- Fitted or split regulators utilizing a fastening system is required. (This condition prevents the shifting of the index assembly in the event of jarring and thus eradicating any impact on the adjustment of the movement)
- Geartrain wheels must be beveled on their upper and lower sides and feature polished sinks. If the wheels are 0.15 mm or less in thickness , one-sided (bridge side) bevelling is accepted. (Durableness is increased)
- Pinion shanks and faces must be polished. (Providing a marked reduction of friction within the movement and protect it against stray filings which may effect the longevity of the movement.)
- The escape wheel must be lightweight. Larger wheels must be no more than 0.16 mm thick and 0.13 mm for wheels less than 18 mm across. The locking faces must be polished.
- The ratchet wheel and crown wheel must be finished according to the prescribed models. (Only a select handful of watchmakers today are able to meet this condition.)
- The use of wire springs are prohibited.
- It is imperative that the lever's angle of travel must be contained by solid banking, excluding pins or studs.
- Shock absorbers on movements are acceptable.
- Regulating systems with a balance wheel with variable radius of rotation is acceptable.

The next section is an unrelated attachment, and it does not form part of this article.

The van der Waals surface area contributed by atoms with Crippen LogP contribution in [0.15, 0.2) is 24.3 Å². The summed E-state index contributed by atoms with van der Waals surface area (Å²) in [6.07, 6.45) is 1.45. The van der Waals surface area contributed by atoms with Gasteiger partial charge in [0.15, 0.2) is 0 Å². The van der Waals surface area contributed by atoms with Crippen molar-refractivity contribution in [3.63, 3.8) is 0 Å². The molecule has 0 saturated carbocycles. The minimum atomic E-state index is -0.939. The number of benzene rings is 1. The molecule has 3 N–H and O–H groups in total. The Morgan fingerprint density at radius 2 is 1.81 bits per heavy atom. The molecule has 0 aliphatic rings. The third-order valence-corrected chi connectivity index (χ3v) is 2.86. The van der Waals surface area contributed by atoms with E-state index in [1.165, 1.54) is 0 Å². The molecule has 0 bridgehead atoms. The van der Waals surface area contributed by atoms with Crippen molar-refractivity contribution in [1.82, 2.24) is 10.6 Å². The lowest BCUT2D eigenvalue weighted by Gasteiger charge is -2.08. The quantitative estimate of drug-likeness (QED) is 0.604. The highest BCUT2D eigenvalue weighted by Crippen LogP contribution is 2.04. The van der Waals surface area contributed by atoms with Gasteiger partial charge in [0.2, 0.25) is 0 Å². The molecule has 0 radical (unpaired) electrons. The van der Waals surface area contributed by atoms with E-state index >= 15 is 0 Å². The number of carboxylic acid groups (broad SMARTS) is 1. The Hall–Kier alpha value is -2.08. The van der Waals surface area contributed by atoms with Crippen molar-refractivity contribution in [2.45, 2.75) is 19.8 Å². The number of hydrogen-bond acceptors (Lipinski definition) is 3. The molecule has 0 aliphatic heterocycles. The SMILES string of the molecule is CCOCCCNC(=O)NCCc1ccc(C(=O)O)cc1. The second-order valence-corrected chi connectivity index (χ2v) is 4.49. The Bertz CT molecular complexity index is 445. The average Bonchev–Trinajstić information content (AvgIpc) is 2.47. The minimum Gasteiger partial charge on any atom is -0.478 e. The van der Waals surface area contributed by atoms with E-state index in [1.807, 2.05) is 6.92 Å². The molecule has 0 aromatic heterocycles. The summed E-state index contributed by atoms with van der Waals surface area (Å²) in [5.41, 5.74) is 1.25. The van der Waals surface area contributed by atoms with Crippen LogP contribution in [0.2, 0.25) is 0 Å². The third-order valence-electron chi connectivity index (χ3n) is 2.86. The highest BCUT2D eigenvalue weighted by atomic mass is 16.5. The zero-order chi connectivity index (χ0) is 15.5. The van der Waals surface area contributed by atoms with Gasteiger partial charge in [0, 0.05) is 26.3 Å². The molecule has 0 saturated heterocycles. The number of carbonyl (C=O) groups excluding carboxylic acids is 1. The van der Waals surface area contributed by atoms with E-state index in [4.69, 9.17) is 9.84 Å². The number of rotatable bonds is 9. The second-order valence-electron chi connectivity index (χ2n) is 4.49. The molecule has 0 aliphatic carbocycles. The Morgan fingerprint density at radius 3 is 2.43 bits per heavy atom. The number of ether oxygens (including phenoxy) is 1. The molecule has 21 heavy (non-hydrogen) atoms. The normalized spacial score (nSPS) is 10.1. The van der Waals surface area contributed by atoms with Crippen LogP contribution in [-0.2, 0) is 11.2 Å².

Is the Geneva Seal the same as the Hallmark of Geneva?
The Seal of Geneva is the actual Seal of the Canton of Geneva which is seen punched into the movement of the watch. Hallmark is an official mark proving the quality and fitness of a product. Both names are referring to the same mark of approval.
Which companies have the Geneva Seal?
Only a select few companies submit all their movements to obtain the Geneva Seal. Vacheron Constatin and Pateck Phillipe are two examples. Other watch manufacturers submit a single collection or a single movement like Chopard's L.U.C collection and the much publicized Cartier's Calibre 9453 MC which obtained its first Geneva Seal.
Where is the Geneva Seal located?
The Geneva Seal is punched on the on the main plate and one of the bridges. The site varies according to the caliber.
Can my watch be called a Chronometer?
No! Unless the title Chronometer has been awarded by the C.O.S.C after the movement has undergone rigorous testing by the C.O.S.C.
Do all watches that display the word Geneva on its dial have the Geneva Seal?
Geneva Seals are specifically punched on the watches movement, having the name Geneva on the dial does not mean that the watch has the Geneva Seal. The name Geneva is governed by the "Bureau de controle des Montres de Geneve." The criteria for this are not nearly as demanding as the Geneva Seal. To display Geneva on the dial, a watch must be:
a) Swiss made and
b) Have at least one of the major operations in manufacturing, either in assembly of the movement or placing the movement within the watch case to be performed in the Canton of Geneva resulting in 50% of the total cost of production to be within the Canton of Geneva.
Some Watch Manufacturers like Vacheron Constantin display an additional Geneva Seal on its dial.